New York Post, May 25, 2010
The future of US medicine under ObamaCare is already on display in Massachusetts. The top four health insurers there just posted first-quarter losses of more than $150 million. Most of them blamed the state’s decision to keep premiums at last year’s levels for individual and small-business policies, when they’d proposed double-digit hikes to match the soaring costs they’ve seen under the state’s universal-coverage law.
The companies have gone to court to challenge the state’s action — it apparently had no basis for its ruling beyond the political needs of Gov. Deval Patrick. If they win, Bay State health premiums will continue their rapid rise; if they lose, they’ll eventually have to stop doing business in Massachusetts — and the state will be that much closer to a “single payer” system of socialized medicine.
The Massachusetts “health reform” disease means more than just bureaucrats setting prices. It also includes rising government spending and taxes; politicians demonizing doctors, hospitals and insurers — and patients getting lectured that the restrictions of managed care are good medicine.
It’s what’s in store for all of America. The Bay State’s structure provided the base for ObamaCare. “Basically, it’s the same thing,” says MIT economist Jonathan Gruber, who was a health adviser to GOP Gov. Mitt Romney and President Obama.
Like ObamaCare, RomneyCare includes a government-run exchange (the “Commonwealth Connector”), mandates and fines on individuals and fines on businesses. It expanded coverage mainly by expanding Medicaid. Of the 176,766 insured through the Connector, more than 152,000 are on subsidized plans, most paying nothing.
ObamaCare will follow suit. Richard Foster, chief actuary at the Centers for Medicare and Medicaid, reports that the law will add $310 billion over 10 years to federal spending and put 18 million more Americans on Medicaid.
Another similarity: RomneyCare offered no real means to control and ultimately reduce costs. Its backers made airy promises of redirecting monies from state-sponsored charity care to insurance premiums, claiming that an insured population would be healthier and save money. In fact, the state has begged Washington year after year for money to plug the system’s gaps. In the program’s first three years, the feds will have spent $21.2 billion — $3,000 per Massachusetts resident.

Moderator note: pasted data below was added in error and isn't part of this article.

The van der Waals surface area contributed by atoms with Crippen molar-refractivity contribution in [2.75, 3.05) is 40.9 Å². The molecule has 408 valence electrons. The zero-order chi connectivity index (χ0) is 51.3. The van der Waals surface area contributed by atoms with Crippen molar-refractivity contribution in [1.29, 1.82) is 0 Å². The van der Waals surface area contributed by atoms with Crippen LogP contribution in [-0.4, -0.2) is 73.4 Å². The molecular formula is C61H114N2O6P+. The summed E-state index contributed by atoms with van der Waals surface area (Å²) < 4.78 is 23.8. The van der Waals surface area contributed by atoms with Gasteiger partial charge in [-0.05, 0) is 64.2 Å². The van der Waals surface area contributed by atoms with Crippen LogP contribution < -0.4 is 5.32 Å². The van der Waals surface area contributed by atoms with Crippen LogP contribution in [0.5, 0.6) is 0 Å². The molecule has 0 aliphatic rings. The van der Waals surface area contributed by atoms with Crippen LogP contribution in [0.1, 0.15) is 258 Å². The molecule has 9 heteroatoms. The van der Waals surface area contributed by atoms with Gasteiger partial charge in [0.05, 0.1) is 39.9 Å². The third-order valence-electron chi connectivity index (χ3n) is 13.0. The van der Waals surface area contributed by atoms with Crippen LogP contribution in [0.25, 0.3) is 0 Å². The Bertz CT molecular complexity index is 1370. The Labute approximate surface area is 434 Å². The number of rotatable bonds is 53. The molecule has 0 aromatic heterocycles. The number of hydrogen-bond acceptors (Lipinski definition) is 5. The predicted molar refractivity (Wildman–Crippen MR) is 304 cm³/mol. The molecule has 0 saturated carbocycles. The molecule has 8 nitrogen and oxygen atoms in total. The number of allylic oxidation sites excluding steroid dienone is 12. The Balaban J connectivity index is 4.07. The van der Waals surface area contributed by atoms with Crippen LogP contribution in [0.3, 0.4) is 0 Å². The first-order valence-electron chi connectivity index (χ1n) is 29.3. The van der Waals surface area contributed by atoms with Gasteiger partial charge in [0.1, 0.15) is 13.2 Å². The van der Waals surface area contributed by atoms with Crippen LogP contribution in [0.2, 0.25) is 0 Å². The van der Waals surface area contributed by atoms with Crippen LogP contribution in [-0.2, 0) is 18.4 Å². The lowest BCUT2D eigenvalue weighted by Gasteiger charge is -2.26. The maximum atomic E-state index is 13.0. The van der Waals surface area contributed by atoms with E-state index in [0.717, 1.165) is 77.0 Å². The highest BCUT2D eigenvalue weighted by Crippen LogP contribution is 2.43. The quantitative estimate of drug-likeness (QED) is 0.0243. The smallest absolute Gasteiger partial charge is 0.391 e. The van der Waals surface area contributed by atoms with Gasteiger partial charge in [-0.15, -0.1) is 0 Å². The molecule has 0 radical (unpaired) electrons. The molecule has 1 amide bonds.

Actually, ObamaCare’s cost-control promises are even more fantastic — from supposed slashing of Medicare payment rates to politically impossible “Cadillac” taxes. The only real cost control in either plan will be the brute force of government.
A Boston Globe story from earlier in the dispute over rate hikes says it all: “Two of the state’s big health insurers face stiff fines after they submitted to the state revised premium rates for individuals and small businesses that differed from what regulators ordered.”
There’s no such thing as a market where bureaucrats set the price. Yet that’s what health care has become in Massachusetts under its reform.
“I don’t know how much clearer we could have been with them,” complained Massachusetts Insurance Commissioner Jack Murphy. He told the Globe: “We communicated four times what rates we expected. We’re considering all options. At minimum, both will face significant fines and potentially other penalties.”
When insurers then complained that they’d post losses, the Patrick administration lambasted them as “outrageous,” “uninterested in alleviating escalating health-care costs” and “in love with the status quo.”
Government finally caring about the little guy? Hold your cheers — because the inevitable next step is rationing at the point of consumption. Massachusetts state Senate President Therese Murray has proposed putting an end to “fee for service” medicine in the next five years and moving to a system of capitated managed care, where doctors receive a flat fee for each assigned patient.
This “HMOs for all” approach is designed to lead to soft rationing — which, in medical terms, means people will have a hard time finding doctors or seeing the ones they have. It’s already started. In Massachusetts, one doctor in two is not accepting new patients. Waits for treatment in Boston are the highest in the nation.
And Medicare’s chief actuary predicts the same fate under ObamaCare. “It is reasonable to expect that a significant portion of the increased demand for Medicaid would be difficult to meet,” Richard Foster wrote in a recent report.
Get ready, America: If nothing else, ObamaCare will put the patience back in being a patient.